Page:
As a child, Gloria Anzaldua (1942-2004) cleaned, weighed, and packaged eggs with her mother and sister to supplement the meagre earnings her father made as a sharecropper for Anglo agribusiness corporations on the US-Mexican border. She later graduated from university to work as a pre-school and high school teacher before devoting her life to writing. It was in 1981 that she co-edited the ground-breaking book This Bridge Called My Back: Writings by Radical Women of Color with feminist writer Cherrie Moraga. The book cemented Anzaldua as a feminist icon for her contributions to feminism and Chicana/o, culture and queer theory.
Women of Colour on the Margins Have Their Own Voice
Anzaldua wrote for the mixed-race, the migrant, and the marginalised—those overlooked and oppressed in the White-dominated, patriarchal and heteronormative world. The radical socio-cultural landscape of the 1960s and 70s shaped her political activism. Anzaldua witnessed the rise of two important socio-political movements: the Chicano Movement for the civil rights of Americans of Mexican descent and the Second Wave feminism. Chicano leaders were men of Mexican-American descent whereas the Second Wave feminists were White, middle-class women. Latina women were missing from these movements.
The Chicano movement was started by the farm workers of California’s Central Valley, who demanded fair wages and benefits. This anti-assimilationist movement embraced the cultural heritage of Mexican identity and called for the inclusion of Chicano history and scholarship in curricula to broaden conversations around colonisation, racism, and immigration.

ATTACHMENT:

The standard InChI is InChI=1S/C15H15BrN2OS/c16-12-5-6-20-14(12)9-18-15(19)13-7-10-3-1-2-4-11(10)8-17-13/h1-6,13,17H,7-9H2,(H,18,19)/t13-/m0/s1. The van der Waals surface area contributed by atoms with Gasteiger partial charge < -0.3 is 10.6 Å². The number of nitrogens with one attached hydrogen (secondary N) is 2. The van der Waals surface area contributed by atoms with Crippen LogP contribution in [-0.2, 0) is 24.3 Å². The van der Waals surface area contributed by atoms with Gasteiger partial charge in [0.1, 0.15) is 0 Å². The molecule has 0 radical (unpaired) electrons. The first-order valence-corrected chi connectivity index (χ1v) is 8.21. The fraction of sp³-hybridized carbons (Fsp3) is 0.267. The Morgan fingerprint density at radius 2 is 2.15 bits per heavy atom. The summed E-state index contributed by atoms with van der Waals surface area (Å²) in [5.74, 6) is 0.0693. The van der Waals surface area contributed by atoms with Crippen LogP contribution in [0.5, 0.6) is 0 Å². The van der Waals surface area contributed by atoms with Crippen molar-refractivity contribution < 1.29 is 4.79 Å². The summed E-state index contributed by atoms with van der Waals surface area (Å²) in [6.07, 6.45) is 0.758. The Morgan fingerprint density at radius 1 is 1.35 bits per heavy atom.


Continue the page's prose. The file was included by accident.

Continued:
The Second Wave Feminist Movement is believed to have originated in the United States after Betty Freidan’s book The Feminine Mystique was published in 1963. Noted feminists like Gloria Steinem pushed for many cultural and legal reforms that resisted the relegation of women to just homemakers. The movement focused on issues of domestic violence, rape, reproductive rights, and work opportunities.
Anzaldua was one of the leading voices in Chicana feminism who rejected the machismo inherent in the Chicano movement where women’s roles were confined to familial spaces. She also questioned the exclusion of Chicana women’s experiences from the Second Wave discourse. Her work challenges White supremacist cultural legacies and is similar to the idea of intersectionality that has now emerged as a formative mode of inclusionary thinking.